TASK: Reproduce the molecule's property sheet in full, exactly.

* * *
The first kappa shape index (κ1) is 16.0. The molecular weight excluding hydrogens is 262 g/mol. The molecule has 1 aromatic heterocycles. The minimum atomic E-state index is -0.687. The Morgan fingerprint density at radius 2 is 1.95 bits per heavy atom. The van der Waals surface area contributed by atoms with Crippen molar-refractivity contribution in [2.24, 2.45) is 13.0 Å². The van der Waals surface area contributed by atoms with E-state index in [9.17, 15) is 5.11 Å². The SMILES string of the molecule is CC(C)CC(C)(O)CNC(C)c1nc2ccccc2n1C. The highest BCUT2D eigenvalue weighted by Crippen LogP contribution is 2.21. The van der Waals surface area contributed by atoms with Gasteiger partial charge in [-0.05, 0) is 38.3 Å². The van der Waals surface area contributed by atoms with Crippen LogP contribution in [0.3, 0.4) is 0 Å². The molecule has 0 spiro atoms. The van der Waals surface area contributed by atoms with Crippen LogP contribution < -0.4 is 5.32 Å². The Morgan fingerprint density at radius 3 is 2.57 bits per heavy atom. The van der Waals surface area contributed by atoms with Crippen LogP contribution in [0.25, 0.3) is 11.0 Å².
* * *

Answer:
The first kappa shape index (κ1) is 16.0. The molecular weight excluding hydrogens is 262 g/mol. The molecule has 1 aromatic heterocycles. The minimum atomic E-state index is -0.687. The Morgan fingerprint density at radius 2 is 1.95 bits per heavy atom. The van der Waals surface area contributed by atoms with Crippen molar-refractivity contribution in [2.24, 2.45) is 13.0 Å². The van der Waals surface area contributed by atoms with E-state index in [9.17, 15) is 5.11 Å². The SMILES string of the molecule is CC(C)CC(C)(O)CNC(C)c1nc2ccccc2n1C. The highest BCUT2D eigenvalue weighted by Crippen LogP contribution is 2.21. The van der Waals surface area contributed by atoms with Gasteiger partial charge in [-0.05, 0) is 38.3 Å². The van der Waals surface area contributed by atoms with Crippen LogP contribution in [0.3, 0.4) is 0 Å². The molecule has 0 spiro atoms. The van der Waals surface area contributed by atoms with Crippen LogP contribution < -0.4 is 5.32 Å². The Morgan fingerprint density at radius 3 is 2.57 bits per heavy atom. The van der Waals surface area contributed by atoms with Crippen LogP contribution in [0.25, 0.3) is 11.0 Å².